My girlfriend of 18 months won’t take my hand, and moves away from me when we meet up with friends.
Recently, on a weekend away together, she was much more touchy-feely. Back home, she’s walking with the wind between us again.
How can I get her to relax about people knowing we’re together? I love her and want this to last.
Snuggle up, privately: Express your love and commitment for the long-term. Find out if she feels the same way.
Be prepared that she may be hoping for some more defined public display from you, as in a ring.
We put our three daughters through college, without complaints, despite that it sometimes caused us difficulty.
We never interfered with their marriages. But Ellie, they now treat us so badly. Their in-laws are respected and we’re disrespected. We don’t know or understand why.
Our youngest daughter’s husband buys his parents very expensive gifts (e.g. a piano for his mother); he gives them in front of us and watches our faces. Meanwhile, we’re given a mug and a lottery ticket.
When we visit, we’re made to feel second class.
We learned that our daughter threw out valuable porcelain pieces that we’d given her as a teenager. Why couldn’t she ask us if we’d like them back? When I gently pointed out their value, she said, “I didn’t want them anymore.”
When I once tried to talk to her, she swore at me. So we keep quiet.
They’re so different with his mum, who’s interfering and controlling.
- Shabby Treatment
One daughter and son-in-law seem to be the most disrespectful; and money issues appear to be the great divider between them and you two.
If all three daughters have truly become rude, and hurtful to you, then the family relationship soured along the way for more reasons than are clear here.
I recommend that you and Hubby talk to a counsellor to try and get to the root of this situation. Ask if any of your daughters will consider family therapy with you, at least for the sake of being able to relate comfortably to any grandchildren you may have.
I agreed to let my husband's younger sister move in with us, rent-free, until she was settled in this country.
She soon had my husband driving her to and from work, weekly doctor's appointments, massage appointments, etc. I was doing her laundry, and my husband cleaned her bathroom. I accidentally read an email of hers, bad-mouthing me. I said nothing.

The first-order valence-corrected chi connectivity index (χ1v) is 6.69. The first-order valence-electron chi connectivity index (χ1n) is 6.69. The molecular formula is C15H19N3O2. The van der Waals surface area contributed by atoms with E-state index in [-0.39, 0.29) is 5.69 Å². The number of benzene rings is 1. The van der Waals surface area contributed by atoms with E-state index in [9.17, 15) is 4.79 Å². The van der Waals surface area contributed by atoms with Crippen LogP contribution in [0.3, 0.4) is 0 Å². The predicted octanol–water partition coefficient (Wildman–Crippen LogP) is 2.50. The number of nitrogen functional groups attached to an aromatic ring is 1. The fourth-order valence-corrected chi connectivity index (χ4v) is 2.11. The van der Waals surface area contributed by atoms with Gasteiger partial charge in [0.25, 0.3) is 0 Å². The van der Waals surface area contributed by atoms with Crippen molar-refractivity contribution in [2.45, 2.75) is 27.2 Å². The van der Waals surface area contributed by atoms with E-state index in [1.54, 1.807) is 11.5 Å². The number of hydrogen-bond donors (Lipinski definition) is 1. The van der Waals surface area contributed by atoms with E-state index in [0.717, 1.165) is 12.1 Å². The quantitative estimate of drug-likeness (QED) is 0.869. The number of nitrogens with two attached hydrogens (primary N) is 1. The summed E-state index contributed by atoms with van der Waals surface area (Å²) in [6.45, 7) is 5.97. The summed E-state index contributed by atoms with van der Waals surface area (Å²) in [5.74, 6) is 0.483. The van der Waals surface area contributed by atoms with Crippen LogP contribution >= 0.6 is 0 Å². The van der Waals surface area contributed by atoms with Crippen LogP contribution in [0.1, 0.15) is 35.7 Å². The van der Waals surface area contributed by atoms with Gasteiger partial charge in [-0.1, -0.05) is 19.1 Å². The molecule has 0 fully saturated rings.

Once, I went to her room to get something she'd borrowed. She started sending me harsh warnings she'd hold me responsible if anything went missing from her room. She finally moved out and took some of my things without asking.
She has my husband financing her newly-furnished home and wants to buy a car with his credit.
My husband blames me, saying that I hacked her e-mail. She told him many lies about me. He doesn't tell me that he's going to meet her.
I think I need to get out.
- CONFUSED & STRESSED
Something allows Sneaky Sis to control your husband - it may be a cultural influence - nevertheless, he needs to recognize its cost to his marriage.
Insist on a break of several months (get legal advice, too). Say that, to get back together, he must be open with you about his contact with his sister, discuss financial involvements that’ll affect your joint lifestyle, and treat you as respectfully as he does her.
My recently-deceased father left everything to my mother and eldest brother. I suspect they influenced him.
I’ve discovered that a separate sum was to be shared amongst all siblings. My mother and brother didn’t disclose this. My brother now claims it’s up to him whether to divide the money.
I’ve previously considered severing contact with them, as this is a painful and toxic on-going pattern they have with me.
I’ve given my young-adult daughters emotional permission to choose whether they want to maintain contact with their grandmother and uncle. Am I setting a bad example?
Regarding persistently painful relationships, demonstrating when to cut losses is a good example.
As a role model, it’s important to balance this action with caring, respectful behaviour with your daughters, and to remember that your family history is different from theirs. You’ve wisely done this, by separating their connections and loyalty to these relatives, from yours.
Tip of the day:
When a partner’s holding back, ask the right questions.